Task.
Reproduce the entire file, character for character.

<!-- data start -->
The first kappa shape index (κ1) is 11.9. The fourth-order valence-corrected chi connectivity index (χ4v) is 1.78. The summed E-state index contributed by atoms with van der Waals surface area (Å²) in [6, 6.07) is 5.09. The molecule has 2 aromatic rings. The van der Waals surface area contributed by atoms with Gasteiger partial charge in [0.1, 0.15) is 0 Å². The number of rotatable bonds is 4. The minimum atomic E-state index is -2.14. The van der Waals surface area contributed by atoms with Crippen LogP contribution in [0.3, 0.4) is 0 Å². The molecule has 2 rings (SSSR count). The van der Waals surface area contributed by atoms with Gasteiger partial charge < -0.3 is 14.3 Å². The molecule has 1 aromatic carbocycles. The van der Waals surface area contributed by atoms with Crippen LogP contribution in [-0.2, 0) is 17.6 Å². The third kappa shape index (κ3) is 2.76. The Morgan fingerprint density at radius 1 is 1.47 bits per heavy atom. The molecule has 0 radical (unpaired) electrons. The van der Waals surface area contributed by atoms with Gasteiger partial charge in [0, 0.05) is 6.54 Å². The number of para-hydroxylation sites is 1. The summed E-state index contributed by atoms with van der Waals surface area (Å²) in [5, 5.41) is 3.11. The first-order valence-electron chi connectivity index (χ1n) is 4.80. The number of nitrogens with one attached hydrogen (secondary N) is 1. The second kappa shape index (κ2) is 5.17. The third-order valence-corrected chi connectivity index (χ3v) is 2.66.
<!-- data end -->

The first kappa shape index (κ1) is 11.9. The fourth-order valence-corrected chi connectivity index (χ4v) is 1.78. The summed E-state index contributed by atoms with van der Waals surface area (Å²) in [6, 6.07) is 5.09. The molecule has 2 aromatic rings. The van der Waals surface area contributed by atoms with Gasteiger partial charge in [0.1, 0.15) is 0 Å². The number of rotatable bonds is 4. The minimum atomic E-state index is -2.14. The van der Waals surface area contributed by atoms with Crippen LogP contribution in [0.3, 0.4) is 0 Å². The molecule has 2 rings (SSSR count). The van der Waals surface area contributed by atoms with Gasteiger partial charge < -0.3 is 14.3 Å². The molecule has 1 aromatic carbocycles. The van der Waals surface area contributed by atoms with Crippen LogP contribution in [-0.2, 0) is 17.6 Å². The third kappa shape index (κ3) is 2.76. The Morgan fingerprint density at radius 1 is 1.47 bits per heavy atom. The molecule has 0 radical (unpaired) electrons. The van der Waals surface area contributed by atoms with Gasteiger partial charge in [0, 0.05) is 6.54 Å². The number of para-hydroxylation sites is 1. The summed E-state index contributed by atoms with van der Waals surface area (Å²) in [5, 5.41) is 3.11. The first-order valence-electron chi connectivity index (χ1n) is 4.80. The number of nitrogens with one attached hydrogen (secondary N) is 1. The second kappa shape index (κ2) is 5.17. The third-order valence-corrected chi connectivity index (χ3v) is 2.66.